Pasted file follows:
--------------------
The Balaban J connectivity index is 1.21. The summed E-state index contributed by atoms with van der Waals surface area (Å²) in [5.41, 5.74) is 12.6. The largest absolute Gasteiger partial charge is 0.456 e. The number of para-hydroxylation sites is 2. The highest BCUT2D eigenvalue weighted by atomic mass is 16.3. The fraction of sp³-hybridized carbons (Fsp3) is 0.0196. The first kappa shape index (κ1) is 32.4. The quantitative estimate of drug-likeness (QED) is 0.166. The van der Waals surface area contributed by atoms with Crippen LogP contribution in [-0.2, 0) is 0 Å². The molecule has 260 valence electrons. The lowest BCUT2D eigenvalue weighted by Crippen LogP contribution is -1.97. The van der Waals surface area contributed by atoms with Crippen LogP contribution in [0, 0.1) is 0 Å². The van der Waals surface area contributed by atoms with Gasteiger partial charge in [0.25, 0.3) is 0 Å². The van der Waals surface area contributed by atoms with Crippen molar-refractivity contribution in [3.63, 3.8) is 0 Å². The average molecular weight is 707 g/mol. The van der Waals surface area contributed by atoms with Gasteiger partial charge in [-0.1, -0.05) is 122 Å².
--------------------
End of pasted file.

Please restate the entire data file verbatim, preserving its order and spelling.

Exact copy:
The Balaban J connectivity index is 1.21. The summed E-state index contributed by atoms with van der Waals surface area (Å²) in [5.41, 5.74) is 12.6. The largest absolute Gasteiger partial charge is 0.456 e. The number of para-hydroxylation sites is 2. The highest BCUT2D eigenvalue weighted by atomic mass is 16.3. The fraction of sp³-hybridized carbons (Fsp3) is 0.0196. The first kappa shape index (κ1) is 32.4. The quantitative estimate of drug-likeness (QED) is 0.166. The van der Waals surface area contributed by atoms with Crippen LogP contribution in [-0.2, 0) is 0 Å². The molecule has 260 valence electrons. The lowest BCUT2D eigenvalue weighted by Crippen LogP contribution is -1.97. The van der Waals surface area contributed by atoms with Crippen LogP contribution in [0, 0.1) is 0 Å². The van der Waals surface area contributed by atoms with Gasteiger partial charge in [0.25, 0.3) is 0 Å². The van der Waals surface area contributed by atoms with Crippen molar-refractivity contribution in [3.63, 3.8) is 0 Å². The average molecular weight is 707 g/mol. The van der Waals surface area contributed by atoms with Gasteiger partial charge in [-0.1, -0.05) is 122 Å².